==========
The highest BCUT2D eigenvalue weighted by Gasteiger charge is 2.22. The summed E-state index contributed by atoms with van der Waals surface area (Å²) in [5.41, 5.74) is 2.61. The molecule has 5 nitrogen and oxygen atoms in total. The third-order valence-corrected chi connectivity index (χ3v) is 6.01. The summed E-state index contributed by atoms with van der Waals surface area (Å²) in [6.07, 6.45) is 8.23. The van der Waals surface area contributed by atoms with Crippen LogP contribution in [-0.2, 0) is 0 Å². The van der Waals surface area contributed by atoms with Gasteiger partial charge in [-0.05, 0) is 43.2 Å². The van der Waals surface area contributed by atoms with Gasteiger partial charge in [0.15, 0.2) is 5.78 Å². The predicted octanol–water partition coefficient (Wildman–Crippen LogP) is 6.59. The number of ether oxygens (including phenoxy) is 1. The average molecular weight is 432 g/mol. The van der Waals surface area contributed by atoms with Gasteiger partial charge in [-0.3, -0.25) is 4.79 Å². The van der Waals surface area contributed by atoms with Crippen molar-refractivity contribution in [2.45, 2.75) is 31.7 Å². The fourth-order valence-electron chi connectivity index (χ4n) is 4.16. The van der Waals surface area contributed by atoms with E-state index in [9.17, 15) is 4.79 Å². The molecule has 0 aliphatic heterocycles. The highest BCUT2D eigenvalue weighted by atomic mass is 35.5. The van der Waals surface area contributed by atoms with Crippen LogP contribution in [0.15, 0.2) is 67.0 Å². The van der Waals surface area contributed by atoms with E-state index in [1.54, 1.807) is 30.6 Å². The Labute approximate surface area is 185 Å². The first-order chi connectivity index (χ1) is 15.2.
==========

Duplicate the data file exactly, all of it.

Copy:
The highest BCUT2D eigenvalue weighted by Gasteiger charge is 2.22. The summed E-state index contributed by atoms with van der Waals surface area (Å²) in [5.41, 5.74) is 2.61. The molecule has 5 nitrogen and oxygen atoms in total. The third-order valence-corrected chi connectivity index (χ3v) is 6.01. The summed E-state index contributed by atoms with van der Waals surface area (Å²) in [6.07, 6.45) is 8.23. The van der Waals surface area contributed by atoms with Crippen LogP contribution in [-0.2, 0) is 0 Å². The van der Waals surface area contributed by atoms with Gasteiger partial charge in [-0.05, 0) is 43.2 Å². The van der Waals surface area contributed by atoms with Gasteiger partial charge in [0.15, 0.2) is 5.78 Å². The predicted octanol–water partition coefficient (Wildman–Crippen LogP) is 6.59. The number of ether oxygens (including phenoxy) is 1. The average molecular weight is 432 g/mol. The van der Waals surface area contributed by atoms with Gasteiger partial charge in [-0.3, -0.25) is 4.79 Å². The van der Waals surface area contributed by atoms with Crippen molar-refractivity contribution in [2.45, 2.75) is 31.7 Å². The fourth-order valence-electron chi connectivity index (χ4n) is 4.16. The van der Waals surface area contributed by atoms with E-state index in [9.17, 15) is 4.79 Å². The molecule has 0 aliphatic heterocycles. The highest BCUT2D eigenvalue weighted by atomic mass is 35.5. The van der Waals surface area contributed by atoms with Crippen LogP contribution in [0.15, 0.2) is 67.0 Å². The van der Waals surface area contributed by atoms with E-state index in [1.54, 1.807) is 30.6 Å². The Labute approximate surface area is 185 Å². The first-order chi connectivity index (χ1) is 15.2.